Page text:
ST. PETERSBURG, Fla. — While much of the rest of the country ushers in the first day of fall with cooler temperatures and early hints of the changing leaves Florida feels more like... well, Florida.
Don't be discouraged, however, a cold front sweeping across the eastern half of the United States will actually have a run at bringing some cooler and drier air to portions of the Sunshine State.
This is no surprise, but summertime in Florida consists of hot and humid days with daily showers and storms. The abundant tropical moisture in place in Florida through the summer keeps dew point temperatures consistently in the 70s if not at times in the 80s.
The dew point is the direct measure of moisture in the atmosphere and the higher the dew point the more uncomfortable you are going to be, from a muggy standpoint.
This is relevant because as the cold front starts to sweep southeast across Florida, it will lose a lot of its punch by the time it arrives in Central Florida, but it will still bring drier air to help out with the humidity. North Florida, however, will definitely enjoy some cooler temperatures after the front pushes through Wednesday night into the day on Thursday.
Low temperatures Thursday morning in portions of north Florida and the panhandle will be in the mid-upper 50s with high temperatures Thursday afternoon in the upper 70s.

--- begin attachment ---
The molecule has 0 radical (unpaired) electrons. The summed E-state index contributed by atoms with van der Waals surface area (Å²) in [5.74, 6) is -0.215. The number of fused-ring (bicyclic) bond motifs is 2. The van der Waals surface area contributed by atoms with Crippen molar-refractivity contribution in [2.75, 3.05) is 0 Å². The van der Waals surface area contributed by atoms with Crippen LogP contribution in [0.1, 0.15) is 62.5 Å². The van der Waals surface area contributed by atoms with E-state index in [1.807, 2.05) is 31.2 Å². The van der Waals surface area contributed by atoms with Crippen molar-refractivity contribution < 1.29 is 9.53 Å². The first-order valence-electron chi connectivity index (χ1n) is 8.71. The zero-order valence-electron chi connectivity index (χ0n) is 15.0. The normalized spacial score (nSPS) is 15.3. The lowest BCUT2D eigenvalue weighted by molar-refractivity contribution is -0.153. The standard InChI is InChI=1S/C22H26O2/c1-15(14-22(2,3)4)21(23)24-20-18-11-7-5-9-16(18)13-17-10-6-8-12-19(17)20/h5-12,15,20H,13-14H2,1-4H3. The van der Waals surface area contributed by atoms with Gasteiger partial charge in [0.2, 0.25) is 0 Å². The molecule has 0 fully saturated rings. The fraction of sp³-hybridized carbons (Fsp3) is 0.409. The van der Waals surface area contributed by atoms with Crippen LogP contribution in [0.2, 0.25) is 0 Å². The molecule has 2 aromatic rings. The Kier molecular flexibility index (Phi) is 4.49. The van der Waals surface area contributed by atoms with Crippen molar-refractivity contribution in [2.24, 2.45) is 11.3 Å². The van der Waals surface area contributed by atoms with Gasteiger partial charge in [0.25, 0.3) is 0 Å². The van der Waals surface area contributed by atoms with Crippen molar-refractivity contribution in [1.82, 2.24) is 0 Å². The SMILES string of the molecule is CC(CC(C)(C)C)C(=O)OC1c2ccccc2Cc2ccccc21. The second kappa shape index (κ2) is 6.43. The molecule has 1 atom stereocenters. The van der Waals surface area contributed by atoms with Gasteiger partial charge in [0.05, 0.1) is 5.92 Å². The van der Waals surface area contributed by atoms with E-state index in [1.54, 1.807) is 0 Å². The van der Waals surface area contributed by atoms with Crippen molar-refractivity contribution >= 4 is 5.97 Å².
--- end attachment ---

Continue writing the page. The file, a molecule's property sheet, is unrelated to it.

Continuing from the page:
The cold front will continue to push south through the day on Thursday. As it moves into Tampa Bay, it will bring a small chance for a few isolated showers or storms.
The front will slow down and eventually stall out just south of the area, but not before ushering in some drier air to the region.
While the temperatures in Tampa Bay won't take much of a hit, the dew points will drop into the upper 50s and lower 60s which will reduce the humidity significantly. The drier air will also bring a much lower chance of rain that will hang around through the weekend.
A 30-40 percent chance for a few afternoon showers and storms will remain for Friday and Saturday, but by Sunday another wave of drier air will push into the area. This second push of drier air will knock the chance of rain (and the humidity) down even further to nearly a zero chance of rain for early next week.